Family : Phrynosomatidae
Text © Giuseppe Mazza
English translation by Mario Beltramini
The Phrynosoma solare Gray, 1845 is an unusual flat lizard with short tail, rich of spiny scales, especially on the neck. Grey-brown with changeable patterns and colours, in the whole it recalls a toad, and in fact the name of the genus, Phrynosoma, comes from the Greek “φρῦνος” (phrynos) = toad and “σῶμα” (soma) = body, whilst the specific one, solare, comes from the Latin adjective “solaris, e” = solar, with reference to the long spines starting from the head similar to solar rays.
It is present in USA (Arizona and New Mexico) and in Mexico (Desert of Sonora, Sinaloa and Baja California).
The Phrynosoma solare lives in warm and arid environments, stony or sandy, with cacti and other xerophilous plants, in burning deserts where it spends the warmest hours of the day in dens dug in the sand.
8-16 cm long, is completely protected by spiny scales that besides the head interest also the back, bristling with solid spikes, the sides, not less prickly and even the legs and the tail. The livery displays a pale dorsal longitudinal band and, apart the spines, the background colour is changeable, like a chameleon or the Anolis, depending on the mood and the environment.
As it easy to imagine, seen the environment, it is a species active in the morning and in late afternoon when gets out from the den hunting insects, especially ants that devours greedily, even 2500 per meal.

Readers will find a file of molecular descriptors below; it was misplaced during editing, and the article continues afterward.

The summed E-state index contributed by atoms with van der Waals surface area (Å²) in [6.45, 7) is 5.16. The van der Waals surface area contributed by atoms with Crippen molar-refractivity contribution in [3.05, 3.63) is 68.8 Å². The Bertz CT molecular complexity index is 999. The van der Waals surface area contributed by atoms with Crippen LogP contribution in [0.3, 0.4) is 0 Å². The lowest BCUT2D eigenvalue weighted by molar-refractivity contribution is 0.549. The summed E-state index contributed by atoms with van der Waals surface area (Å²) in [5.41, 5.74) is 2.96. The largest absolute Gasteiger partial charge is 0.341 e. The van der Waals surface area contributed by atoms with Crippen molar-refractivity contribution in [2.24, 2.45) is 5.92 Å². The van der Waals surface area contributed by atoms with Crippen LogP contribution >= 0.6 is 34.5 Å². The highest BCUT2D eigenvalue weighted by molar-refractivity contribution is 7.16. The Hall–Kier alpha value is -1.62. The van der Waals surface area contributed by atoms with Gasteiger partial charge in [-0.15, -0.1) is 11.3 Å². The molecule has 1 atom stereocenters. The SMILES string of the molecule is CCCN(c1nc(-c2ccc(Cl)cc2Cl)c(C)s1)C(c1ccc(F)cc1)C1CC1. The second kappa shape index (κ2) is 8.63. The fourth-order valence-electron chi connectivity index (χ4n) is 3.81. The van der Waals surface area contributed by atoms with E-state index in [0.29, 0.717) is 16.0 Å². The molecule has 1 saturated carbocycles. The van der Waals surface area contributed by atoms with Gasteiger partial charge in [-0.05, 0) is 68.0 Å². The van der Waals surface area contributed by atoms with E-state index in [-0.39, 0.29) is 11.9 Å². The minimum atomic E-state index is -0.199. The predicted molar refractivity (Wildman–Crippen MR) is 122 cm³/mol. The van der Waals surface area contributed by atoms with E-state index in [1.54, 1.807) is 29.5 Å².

When it is in danger, if it is so lucky to be on a sandy soil, it buries completely with rapid lateral movements of the body thus disappearing to the sight of the predator, something like when, in the warm winter days, emerges from the sand only with the head for warming up without any risk before interrupting the fasting.
Otherwise, it inflates in order to look bigger, raising the spines and simulating down-head attacks, or squirts unpleasantly smelling blood in the face of predators, with impressive, repeated jets, up to 1 m of distance, that start from the pores of the lower eyelids and seem to get out from the eyes. If then also this expedient does not work, the last card to play is to stiffen pretending to be dead, and at times itgets away safely.
During the cold months the Phrynosoma solare hibernates underground. In spring it mates and during the summer the females lay 10-30 eggs in a sort of chamber-nest dug in the bottom of a tunnel, about 30 cm long, having the opening hidden by a bush.
Phrynosoma solaris Gray,1845; Phrynosoma regale Girard, 1858; Phrynosoma (Anota) solare Crother et al., 2012.
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